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Adagio Teas
   Features  >  London Theatre Reviews

at Wyndham’s Theatre

By Patrick Marmion

  Andrew Charleson and Jenny Seagrove

Social antiquarians and historical anthropologists awake! Somerset Maugham's eighty-year-old drama has been lovingly revived and is nothing if not a fascinating recreation of the crumbling mores and manners of the fading British Empire in the 1920s. Set on a Malaysian plantation, it is the story of a society lady (Jenny Seagrove) who guns down a fellow ex-pat on her verandah. She was acting in self defence after the scoundrel attempted to rape her. Or so she tells her adoring husband and circumspect lawyer (Anthony Andrews).

Maugham's 1927 drama goes on to elaborate a sharp moral dilemma as the case goes to trial in Singapore. Here the expectation of a full acquittal for Seagrove's character is clouded by the discovery of a letter sent by her to her victim on the day that she emptied an entire pistol into his gut. But apart from constructing a tight ethical fix, Alan Strachan's production of Maugham's play is a wholly absorbing recreation of a lost world. A world where people used to say things like ‘I don't care a row of pins what you think' or ‘let's go to the club: I badly need a whisky and soda'.

As the accused society lady, Seagrove is a breathy, saintly, put-upon waif. Vulnerable yet steadfast, her character presents a wooden front to the world and Seagrove herself is every bit as wooden as the part demands, fashioning her performance from locally sourced mahogany you might say. More interesting however is the long lost Brideshead Revisited star, Anthony Andrews. As the ethically compromised lawyer, he is frightfully British and stiff upper lip, but he is also charismatically ponderous. Moving ruminatively about the stage, he places his each word as carefully as his next step.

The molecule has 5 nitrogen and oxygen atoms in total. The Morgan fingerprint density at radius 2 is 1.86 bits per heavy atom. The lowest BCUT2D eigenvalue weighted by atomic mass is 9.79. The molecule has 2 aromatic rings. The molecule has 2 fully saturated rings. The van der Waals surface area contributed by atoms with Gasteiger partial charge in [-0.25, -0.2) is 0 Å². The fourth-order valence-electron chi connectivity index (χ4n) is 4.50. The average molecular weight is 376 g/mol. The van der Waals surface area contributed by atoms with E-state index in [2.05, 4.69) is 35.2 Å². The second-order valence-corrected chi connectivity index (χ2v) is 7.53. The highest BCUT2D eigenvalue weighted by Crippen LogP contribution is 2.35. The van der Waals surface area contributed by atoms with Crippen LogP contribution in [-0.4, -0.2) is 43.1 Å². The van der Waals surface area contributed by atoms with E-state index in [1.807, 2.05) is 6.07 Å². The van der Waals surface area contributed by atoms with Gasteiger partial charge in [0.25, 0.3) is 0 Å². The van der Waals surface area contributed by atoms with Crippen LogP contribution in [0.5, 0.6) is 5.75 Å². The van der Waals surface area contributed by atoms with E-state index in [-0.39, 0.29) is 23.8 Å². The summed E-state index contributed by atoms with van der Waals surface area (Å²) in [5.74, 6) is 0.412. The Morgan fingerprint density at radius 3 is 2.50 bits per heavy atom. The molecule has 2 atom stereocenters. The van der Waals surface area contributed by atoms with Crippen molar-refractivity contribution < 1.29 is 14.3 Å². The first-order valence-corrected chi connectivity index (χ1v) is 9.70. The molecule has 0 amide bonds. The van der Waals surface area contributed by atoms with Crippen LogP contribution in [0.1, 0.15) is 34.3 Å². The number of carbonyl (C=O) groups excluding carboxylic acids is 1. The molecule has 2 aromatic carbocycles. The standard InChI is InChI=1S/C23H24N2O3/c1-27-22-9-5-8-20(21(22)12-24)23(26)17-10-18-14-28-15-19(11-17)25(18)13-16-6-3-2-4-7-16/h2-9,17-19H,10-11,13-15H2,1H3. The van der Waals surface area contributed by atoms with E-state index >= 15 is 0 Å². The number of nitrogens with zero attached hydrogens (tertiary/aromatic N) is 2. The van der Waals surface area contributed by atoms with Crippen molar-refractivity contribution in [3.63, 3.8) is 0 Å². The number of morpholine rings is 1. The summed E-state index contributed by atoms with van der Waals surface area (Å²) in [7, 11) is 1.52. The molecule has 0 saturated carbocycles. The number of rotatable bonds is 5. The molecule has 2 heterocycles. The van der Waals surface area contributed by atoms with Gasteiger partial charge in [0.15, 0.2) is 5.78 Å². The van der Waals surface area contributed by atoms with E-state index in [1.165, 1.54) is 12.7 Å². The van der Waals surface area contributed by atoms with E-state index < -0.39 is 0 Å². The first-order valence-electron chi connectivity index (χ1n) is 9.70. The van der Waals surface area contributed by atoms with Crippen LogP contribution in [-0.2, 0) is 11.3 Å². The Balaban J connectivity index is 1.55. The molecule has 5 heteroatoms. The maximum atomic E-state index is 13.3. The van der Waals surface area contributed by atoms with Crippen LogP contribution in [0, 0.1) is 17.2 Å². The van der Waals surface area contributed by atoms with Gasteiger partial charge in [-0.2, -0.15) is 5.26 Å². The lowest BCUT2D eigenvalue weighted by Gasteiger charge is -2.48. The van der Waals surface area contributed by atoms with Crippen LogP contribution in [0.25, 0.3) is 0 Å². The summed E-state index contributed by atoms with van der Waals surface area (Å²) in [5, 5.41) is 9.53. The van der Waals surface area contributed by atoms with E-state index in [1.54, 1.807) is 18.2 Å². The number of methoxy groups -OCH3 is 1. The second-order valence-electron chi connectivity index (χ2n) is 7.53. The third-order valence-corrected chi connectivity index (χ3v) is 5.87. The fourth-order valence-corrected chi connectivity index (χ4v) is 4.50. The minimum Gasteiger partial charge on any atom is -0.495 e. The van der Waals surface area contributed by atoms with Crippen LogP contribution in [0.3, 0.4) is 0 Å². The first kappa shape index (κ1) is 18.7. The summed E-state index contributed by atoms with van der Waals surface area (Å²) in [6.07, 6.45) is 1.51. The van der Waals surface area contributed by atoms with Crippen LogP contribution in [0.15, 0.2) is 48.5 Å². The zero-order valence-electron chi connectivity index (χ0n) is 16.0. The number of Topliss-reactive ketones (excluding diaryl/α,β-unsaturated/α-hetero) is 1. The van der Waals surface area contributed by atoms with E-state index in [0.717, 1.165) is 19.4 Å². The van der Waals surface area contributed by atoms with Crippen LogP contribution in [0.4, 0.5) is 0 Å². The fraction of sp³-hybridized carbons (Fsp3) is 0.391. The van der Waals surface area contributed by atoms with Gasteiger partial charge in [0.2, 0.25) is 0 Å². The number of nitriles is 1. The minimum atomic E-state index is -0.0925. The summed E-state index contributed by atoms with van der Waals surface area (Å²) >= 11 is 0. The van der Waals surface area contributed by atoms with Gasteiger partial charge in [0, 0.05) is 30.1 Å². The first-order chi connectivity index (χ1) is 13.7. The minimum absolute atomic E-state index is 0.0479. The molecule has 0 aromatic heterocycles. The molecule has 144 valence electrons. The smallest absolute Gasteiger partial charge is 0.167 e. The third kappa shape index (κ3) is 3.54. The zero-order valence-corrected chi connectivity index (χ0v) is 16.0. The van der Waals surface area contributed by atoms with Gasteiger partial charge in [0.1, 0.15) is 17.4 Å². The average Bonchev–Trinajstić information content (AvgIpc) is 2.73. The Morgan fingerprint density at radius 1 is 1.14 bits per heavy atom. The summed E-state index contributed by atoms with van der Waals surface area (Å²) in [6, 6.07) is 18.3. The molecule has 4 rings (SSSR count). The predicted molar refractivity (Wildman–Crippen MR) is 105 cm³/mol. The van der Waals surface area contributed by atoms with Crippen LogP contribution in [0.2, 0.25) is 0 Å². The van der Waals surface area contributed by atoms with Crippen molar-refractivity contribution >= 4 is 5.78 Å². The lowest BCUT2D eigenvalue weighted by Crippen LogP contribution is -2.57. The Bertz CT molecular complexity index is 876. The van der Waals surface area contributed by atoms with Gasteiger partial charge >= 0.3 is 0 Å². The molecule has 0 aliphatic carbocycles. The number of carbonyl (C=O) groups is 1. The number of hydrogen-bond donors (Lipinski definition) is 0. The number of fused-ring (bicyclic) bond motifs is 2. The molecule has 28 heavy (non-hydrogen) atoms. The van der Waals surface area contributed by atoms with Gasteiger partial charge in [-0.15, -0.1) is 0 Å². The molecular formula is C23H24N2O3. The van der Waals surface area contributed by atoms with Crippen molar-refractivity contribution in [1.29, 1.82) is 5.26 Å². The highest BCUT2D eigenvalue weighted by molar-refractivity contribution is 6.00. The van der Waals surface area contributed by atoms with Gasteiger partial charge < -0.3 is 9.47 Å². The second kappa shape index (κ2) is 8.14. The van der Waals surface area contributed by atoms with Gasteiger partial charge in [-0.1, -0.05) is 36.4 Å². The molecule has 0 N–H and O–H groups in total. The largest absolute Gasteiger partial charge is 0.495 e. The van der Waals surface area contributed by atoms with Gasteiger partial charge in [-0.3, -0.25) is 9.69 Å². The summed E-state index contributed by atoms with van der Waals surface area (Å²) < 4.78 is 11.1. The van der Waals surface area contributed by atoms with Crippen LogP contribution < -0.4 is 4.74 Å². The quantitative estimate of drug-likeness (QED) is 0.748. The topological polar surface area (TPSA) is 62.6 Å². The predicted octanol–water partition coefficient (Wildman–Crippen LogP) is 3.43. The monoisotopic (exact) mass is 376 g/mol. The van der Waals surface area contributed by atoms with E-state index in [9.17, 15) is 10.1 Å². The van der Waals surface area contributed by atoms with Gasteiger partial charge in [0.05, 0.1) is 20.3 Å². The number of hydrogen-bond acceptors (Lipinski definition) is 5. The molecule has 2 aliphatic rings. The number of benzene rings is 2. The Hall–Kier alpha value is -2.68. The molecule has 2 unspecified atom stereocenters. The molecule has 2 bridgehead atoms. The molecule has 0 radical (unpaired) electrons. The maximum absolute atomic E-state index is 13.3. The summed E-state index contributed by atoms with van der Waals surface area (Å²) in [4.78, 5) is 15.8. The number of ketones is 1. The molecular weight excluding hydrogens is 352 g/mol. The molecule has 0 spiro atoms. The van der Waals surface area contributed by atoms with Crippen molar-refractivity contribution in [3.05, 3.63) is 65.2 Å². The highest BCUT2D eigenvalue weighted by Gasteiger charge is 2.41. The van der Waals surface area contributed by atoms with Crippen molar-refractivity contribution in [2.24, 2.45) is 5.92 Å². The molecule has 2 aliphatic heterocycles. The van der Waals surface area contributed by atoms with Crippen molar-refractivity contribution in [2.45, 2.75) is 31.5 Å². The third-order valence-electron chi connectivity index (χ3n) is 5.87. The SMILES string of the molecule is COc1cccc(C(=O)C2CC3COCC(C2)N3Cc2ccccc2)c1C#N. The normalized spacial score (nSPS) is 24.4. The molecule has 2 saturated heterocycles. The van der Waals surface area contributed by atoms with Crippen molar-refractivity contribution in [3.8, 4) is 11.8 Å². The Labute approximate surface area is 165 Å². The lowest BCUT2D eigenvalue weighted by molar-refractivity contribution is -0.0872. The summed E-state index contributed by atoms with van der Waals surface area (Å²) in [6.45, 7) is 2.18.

Just as fascinating is the English characters' unreflective snobbery which would today be damned as racism. Although Maugham apparently colludes in this by presenting the Malaysians as sweaty, shiftless, grubby degenerates, he also turns the tables with the character of Ong Chi Seng, the lawyer's Anglophile apprentice. Ong seems to have swallowed a dictionary as well as a guide to correct social etiquette, giving himself cultural indigestion in the process. Yet his apparent constipation turns out to be a sneering parody of the Imperial British complacency which is the settlers' hubris in what is a fascinating piece of social archaeology.


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